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February 21, 2011

Sleepy Eyes of Death - Collector's Set Volume 2

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Sleepy Eyes of Death 5: Sword of Fire/Nemuri Kyoshiro Enjyoken
Kenji Misumi - 1965

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Sleepy Eyes of Death 6: Sword of Satan/Nemuri Kyoshiro Mashoken
Kimiyoshi Masuda - 1965

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Sleepy Eyes of Death 7: The Mask of the Princess/Nemuri Kyoshiro Tajyoken
Akira Inoue - 1966

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Sleepy Eyes of Death 8: Sword of Villainy/Nemuri Kyoshiro Buraiken
Kenji Misumi - 1966
AnimEigo Region 1 DVD

It's been about a year and a half since the first set of four films came out on DVD. Hopefully, fans of this series won't have to wait quite so long for the final four films. Even though one of the films contains a character from one of the earlier films, all can be enjoyed as stand alone entertainment. The basic template is that Kyoshiro Nemuri is a ronin, a masterless samurai, who wanders from place to place, only to find himself caught up in some kind of intrigue revolving around the ruling families. Young and handsome, woman fling themselves at him, whether they be courtesans, princesses or even nuns. The men know of Nemuri by his reputation, his sword technique called the Full Moon Cut.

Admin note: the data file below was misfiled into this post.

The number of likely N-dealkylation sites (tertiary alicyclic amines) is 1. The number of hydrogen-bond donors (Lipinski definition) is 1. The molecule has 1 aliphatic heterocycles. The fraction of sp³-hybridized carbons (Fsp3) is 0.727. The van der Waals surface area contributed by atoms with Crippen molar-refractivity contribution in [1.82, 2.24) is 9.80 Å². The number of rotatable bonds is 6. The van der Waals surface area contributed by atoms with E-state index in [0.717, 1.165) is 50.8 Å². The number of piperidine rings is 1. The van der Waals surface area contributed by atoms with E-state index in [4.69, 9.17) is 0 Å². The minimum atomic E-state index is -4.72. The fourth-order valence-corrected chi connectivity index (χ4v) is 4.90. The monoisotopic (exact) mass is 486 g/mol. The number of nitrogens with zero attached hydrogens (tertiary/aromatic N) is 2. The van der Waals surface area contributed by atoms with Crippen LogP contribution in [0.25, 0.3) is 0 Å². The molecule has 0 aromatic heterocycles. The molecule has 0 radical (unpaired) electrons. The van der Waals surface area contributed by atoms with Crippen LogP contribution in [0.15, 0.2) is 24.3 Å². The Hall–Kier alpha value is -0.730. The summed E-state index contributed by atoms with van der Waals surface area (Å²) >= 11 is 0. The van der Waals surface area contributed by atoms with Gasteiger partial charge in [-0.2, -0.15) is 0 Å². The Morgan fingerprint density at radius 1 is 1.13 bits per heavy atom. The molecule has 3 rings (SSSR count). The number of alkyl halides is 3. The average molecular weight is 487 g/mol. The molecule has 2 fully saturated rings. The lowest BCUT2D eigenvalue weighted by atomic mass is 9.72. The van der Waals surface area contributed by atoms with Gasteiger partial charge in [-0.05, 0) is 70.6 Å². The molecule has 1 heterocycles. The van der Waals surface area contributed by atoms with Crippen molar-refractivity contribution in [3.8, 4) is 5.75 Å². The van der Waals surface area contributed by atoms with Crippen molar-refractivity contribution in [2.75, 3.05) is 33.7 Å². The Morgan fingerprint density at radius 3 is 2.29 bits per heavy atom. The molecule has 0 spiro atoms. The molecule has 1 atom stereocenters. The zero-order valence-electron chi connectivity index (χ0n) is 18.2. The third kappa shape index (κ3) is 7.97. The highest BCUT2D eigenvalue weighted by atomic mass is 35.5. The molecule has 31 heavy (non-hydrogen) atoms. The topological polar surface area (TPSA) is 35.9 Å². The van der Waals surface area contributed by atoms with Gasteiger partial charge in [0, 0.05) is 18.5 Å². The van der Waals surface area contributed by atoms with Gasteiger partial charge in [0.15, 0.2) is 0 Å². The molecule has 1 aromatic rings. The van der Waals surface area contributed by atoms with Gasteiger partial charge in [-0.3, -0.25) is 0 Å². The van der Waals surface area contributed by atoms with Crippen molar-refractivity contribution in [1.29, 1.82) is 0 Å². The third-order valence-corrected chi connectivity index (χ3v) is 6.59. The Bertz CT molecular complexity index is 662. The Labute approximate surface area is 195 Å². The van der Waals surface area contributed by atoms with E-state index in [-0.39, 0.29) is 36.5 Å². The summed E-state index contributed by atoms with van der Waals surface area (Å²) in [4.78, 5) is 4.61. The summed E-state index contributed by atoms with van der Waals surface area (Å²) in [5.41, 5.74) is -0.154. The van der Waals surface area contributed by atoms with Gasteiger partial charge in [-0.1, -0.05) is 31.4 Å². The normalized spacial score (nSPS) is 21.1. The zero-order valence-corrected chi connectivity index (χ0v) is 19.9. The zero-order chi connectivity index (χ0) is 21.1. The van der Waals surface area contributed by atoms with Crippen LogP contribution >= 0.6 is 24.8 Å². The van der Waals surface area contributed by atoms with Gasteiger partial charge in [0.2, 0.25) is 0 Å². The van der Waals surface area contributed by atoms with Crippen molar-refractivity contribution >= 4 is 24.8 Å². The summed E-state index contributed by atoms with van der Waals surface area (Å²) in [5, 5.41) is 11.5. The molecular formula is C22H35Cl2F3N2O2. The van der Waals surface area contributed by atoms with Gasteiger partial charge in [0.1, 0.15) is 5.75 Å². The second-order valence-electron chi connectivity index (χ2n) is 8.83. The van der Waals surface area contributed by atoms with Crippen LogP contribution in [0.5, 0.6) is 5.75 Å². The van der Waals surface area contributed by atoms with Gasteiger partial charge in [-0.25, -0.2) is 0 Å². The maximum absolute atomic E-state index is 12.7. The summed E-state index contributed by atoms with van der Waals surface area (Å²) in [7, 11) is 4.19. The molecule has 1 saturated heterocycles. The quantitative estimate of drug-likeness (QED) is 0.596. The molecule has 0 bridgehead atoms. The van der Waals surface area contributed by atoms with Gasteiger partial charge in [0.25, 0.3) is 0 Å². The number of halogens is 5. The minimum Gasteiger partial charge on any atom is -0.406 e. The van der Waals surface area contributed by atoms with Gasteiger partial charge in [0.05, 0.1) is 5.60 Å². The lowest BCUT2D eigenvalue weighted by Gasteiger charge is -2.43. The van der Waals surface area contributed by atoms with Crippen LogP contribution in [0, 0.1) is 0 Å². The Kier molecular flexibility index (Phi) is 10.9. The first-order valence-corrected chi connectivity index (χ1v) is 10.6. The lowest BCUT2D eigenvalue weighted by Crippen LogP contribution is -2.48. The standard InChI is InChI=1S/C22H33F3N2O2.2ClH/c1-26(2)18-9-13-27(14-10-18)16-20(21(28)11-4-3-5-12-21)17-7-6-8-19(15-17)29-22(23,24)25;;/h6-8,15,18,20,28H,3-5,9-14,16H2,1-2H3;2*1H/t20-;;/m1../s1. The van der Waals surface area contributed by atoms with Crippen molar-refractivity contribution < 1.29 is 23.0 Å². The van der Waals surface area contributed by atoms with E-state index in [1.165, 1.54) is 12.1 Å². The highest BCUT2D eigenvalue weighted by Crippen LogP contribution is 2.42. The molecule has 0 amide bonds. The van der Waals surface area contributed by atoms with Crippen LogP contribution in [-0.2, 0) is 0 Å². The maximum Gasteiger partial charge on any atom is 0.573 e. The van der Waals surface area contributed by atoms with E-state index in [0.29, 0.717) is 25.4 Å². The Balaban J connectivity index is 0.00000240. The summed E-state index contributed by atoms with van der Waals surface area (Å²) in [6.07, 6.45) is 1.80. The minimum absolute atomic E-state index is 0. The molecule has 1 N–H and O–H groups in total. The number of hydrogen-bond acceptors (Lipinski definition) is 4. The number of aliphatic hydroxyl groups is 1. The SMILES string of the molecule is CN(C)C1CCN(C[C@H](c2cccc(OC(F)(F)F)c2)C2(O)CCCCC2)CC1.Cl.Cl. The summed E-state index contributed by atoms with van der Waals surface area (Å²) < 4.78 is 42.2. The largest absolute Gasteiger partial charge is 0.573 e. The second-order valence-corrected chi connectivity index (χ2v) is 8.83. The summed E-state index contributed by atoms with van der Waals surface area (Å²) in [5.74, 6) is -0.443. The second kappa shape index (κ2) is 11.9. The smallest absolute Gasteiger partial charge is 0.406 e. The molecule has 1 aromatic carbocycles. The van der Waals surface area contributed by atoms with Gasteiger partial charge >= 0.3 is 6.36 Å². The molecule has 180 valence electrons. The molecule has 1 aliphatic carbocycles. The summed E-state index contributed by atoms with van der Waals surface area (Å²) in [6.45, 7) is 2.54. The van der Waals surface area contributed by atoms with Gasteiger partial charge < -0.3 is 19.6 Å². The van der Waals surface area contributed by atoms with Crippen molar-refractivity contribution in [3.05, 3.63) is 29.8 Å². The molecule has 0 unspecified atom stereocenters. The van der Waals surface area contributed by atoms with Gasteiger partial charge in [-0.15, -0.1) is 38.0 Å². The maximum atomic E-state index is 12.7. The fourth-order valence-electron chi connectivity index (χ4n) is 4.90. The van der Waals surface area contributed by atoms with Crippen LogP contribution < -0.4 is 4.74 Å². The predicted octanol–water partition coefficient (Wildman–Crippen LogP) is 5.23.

Two of the films in this set were directed by Kenji Misumi, whom I've discussed in other postings. Misumi is best known for directing many of the best films in the original Zatoichi series, Of the two films here, the fifth entry in this series is the best. Even more amazing when one considers that Misumi was cranking out three or four movies per year, Sword of Fire is worth watching simply for its formal beauty. Lots of framing devices are employed here, be they shoji screens, windows, or branches.

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Nemuri gets caught up by protecting a woman, Nui, from being attacked by another swordsman. The story involves a conspiracy to murder a band of pirates, stolen treasure, a woman with a unique tattoo, and some illegal schemes to make a lot of money. What makes watching the relationship between Nemuri and the villainous Nui even more interesting is knowing that Nui is played by the star of the Zatoichi films, Shintaro Katsu's wife, Tamao Nakamura.

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A female nemesis, played by Michiko Saga, is the best part of watching Sword of Satan. Saga plays the part of Orin, a woman determined to avenge the death of her brother, flinging sharp metal squares at Nemuri. The story involves the kidnapping of a young boy, who was to be killed as an infant because of his birth meant being the heir to a clan family, only to be held hostage because his existence allows the clan to continue to receive patronage from the shogun. The film is about 75 minutes long, and while it doesn't have the artistic aspirations of Misumi's work, director Kimiyoshi Yasuda lets the action zip along, with just enough time for shots of geysers of blood and a large body count in the sword fighting scenes. One of the first characters in this film is a woman, a would be prostitute, who wears a Noh mask when first scene. Various shots of the mask provide a form of visual refrain.